Hereditary neuropathy with pressure palsies (HNPP) increases the risk for BPP [15]. This autosomal dominant disease results from a deletion on chromosome 17p11.2-12, which includes the peripheral myelin protein 22 gene. Approximately 25% of the deletion carriers are symptomless. In one study of a small series of patients, all of the patients with brachial plexus lesions carried the gene deletion typical for HNPP [15]. Brachial plexus involvement may be the sole manifestation of HNPP [16]. We searched for a genetic marker of HNPP in all examined patients to determine if HNPP without clinical or electromyography (EMG) markers causes BPP.

Methods

Participants

Consecutive military recruits with symptoms of BPP after carrying a heavy load on the shoulders were identified from the medical records of the Central Military Hospital from the years 1998--2004 using ICD-10 diagnosis codes for brachial plexus compression, and lesions of the long thoracic, suprascapular, axillary, musculocutaneous, median, radial, and ulnar nerves. In addition, all EMG reports from this period were reviewed to confirm that all patients with BPP were identified. A total of 55 (1 female) patients with BPP were treated from 1998 to 2004. The incidence was 53.7 per 100 000 military conscripts per year [4]. To limit the follow-up study to patients with truly idiopathic BPP, 11 patients were excluded (Figure 1). Written informed consent was obtained from each patient. The Medical Ethics Committee of Helsinki University Central Hospital approved the study design.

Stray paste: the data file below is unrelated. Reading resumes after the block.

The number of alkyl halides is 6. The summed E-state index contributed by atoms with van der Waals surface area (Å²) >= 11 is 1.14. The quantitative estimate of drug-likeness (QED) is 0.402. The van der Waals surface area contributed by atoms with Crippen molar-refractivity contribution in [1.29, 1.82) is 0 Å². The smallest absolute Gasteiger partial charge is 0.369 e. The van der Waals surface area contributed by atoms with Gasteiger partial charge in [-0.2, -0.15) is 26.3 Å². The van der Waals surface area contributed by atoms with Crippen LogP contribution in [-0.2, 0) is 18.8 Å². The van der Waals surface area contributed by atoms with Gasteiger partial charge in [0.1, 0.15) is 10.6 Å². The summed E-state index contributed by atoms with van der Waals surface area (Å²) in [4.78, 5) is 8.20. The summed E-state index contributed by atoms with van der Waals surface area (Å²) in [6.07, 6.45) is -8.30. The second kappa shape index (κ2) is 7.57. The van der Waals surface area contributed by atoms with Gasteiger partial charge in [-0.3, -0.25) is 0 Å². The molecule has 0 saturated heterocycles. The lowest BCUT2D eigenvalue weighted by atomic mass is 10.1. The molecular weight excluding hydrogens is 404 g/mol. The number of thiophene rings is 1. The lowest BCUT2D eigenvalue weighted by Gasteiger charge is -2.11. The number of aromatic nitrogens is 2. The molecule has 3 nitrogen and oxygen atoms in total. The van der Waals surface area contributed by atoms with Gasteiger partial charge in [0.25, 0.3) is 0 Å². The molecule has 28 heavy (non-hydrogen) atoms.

Figure 1

Brachial plexus lesions among 193,450 military recruits and selection of study participants.

Interventions

All patients with BPP underwent a physical examination and EMG at the symptom onset during military service [4]. After confirming the diagnosis, the physiotherapist provided instructions for proper hand use and appropriate exercises to maintain shoulder function. Military duties were limited to tasks not requiring the use of the affected arm. If the symptoms continued at the end of the military service, the patients were referred to the general health care system

Follow-up

Follow-up time begun at the time of the diagnosis during the military service and ended at the follow-up examination after the military service. The median follow-up time was 4.5 years (range, 2 - 8 years), 38 of the 44 patients participated the follow-up.

Tests